The X Spot on Paranoia
The most damning evidence of the Holocaust lies in the fact that it is a living memory. That is to say, there are witnesses to these events who still live and walk the streets among us. I once had this classmate. Her mother periodically came to our history classes to lecture about the Holocaust. She wasn’t a teacher, or anything. As far as I know, she might not have even graduated from college. Her only authority to speak on the subject came from the fact that she had survived Bergen-Belsen, one of the most notorious Nazi camps – the one where Anne Frank died.
The most chilling aspect of the Holocaust, as she described it, was its systematic nature. One day she saw soldiers erecting a fence around the perimeter of her ghetto. Local officials explained to Jewish residents that it was for their own protection. Sounds logical. Considering the anti-Semitic furor that the National Socialists had created, one can understand the need for some kind of security measure. Of course, the Nazis convinced many of them that the real threat didn’t come from them, but rather the communists.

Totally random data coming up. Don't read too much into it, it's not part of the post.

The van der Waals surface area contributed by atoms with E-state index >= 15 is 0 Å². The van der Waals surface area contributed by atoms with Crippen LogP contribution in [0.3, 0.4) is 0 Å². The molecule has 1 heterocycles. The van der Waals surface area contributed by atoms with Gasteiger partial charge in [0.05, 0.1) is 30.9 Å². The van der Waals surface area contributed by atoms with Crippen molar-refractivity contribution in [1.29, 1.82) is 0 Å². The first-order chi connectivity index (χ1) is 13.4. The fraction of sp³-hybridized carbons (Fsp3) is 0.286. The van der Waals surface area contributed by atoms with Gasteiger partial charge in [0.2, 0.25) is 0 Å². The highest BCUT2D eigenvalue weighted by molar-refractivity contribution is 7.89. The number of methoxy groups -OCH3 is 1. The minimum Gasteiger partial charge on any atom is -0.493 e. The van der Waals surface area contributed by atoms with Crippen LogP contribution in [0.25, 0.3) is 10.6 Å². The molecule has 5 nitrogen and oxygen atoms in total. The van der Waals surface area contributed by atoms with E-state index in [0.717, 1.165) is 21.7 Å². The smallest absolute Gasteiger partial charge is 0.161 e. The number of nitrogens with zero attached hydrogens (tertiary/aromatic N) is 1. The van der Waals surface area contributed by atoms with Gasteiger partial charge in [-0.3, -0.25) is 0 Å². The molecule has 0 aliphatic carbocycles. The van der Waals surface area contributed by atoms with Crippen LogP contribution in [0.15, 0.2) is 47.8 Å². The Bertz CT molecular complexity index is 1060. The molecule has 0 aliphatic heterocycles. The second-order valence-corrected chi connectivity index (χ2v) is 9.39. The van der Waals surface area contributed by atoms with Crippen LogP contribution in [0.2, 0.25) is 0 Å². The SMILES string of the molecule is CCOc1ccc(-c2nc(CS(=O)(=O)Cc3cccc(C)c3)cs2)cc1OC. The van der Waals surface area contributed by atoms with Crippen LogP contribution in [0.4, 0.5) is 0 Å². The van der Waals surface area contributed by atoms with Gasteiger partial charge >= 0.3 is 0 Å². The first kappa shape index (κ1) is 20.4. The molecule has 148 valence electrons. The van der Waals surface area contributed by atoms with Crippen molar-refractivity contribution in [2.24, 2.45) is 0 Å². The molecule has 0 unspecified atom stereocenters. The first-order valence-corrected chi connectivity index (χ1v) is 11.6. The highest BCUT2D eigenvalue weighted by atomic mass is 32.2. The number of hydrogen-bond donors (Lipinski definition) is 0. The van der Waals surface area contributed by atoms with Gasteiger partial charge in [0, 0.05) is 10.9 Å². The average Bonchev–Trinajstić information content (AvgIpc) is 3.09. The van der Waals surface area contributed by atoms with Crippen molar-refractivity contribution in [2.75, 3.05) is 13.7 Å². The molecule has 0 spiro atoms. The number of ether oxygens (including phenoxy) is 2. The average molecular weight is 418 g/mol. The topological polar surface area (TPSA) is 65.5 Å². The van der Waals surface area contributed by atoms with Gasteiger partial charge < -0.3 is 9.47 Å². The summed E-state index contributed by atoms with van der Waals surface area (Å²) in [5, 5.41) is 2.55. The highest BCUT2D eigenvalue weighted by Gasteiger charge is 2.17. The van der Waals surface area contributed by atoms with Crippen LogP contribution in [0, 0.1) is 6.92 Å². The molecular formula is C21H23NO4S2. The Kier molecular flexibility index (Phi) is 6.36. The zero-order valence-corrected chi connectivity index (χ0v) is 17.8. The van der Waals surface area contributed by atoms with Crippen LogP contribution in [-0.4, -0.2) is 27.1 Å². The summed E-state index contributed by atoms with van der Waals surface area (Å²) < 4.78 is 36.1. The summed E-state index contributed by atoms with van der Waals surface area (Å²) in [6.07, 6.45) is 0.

The Nazis thought of more things to increase ghetto safety. First, they copied the local Jewish Register – to keep tabs on anybody in case they went missing. How thoughtful! Next, they stationed guards at each gate of the fence. A few suspicious fires and a couple of fistfights were all it took for Hitler to dispatch the Storm Troopers to keep the peace. A tiny group of local ghetto residents, those who had been bought off by the government, helped the SS by watching the neighborhood for any potential troublemakers, people who insisted on violating the curfew, etc.. Of course, all of this protection didn’t stop Krystalnacht, a nationally choreographed pillaging and plundering of Jewish properties. Still, the Nazis didn’t give up. When war broke out, they decided to go that extra mile in ensuring the safety of Jews by moving them to secure places such as Dachau, Buchenwald, amd Auschwitz.
I asked Mrs. H., “Surely, somebody must have known something was wrong when they started putting up fences around your neighborhood, didn’t they?”
Her answer still rings in my ears. I have never forgotten it. “No,” she replied. “No, if you thought that, people would think that you were paranoid.”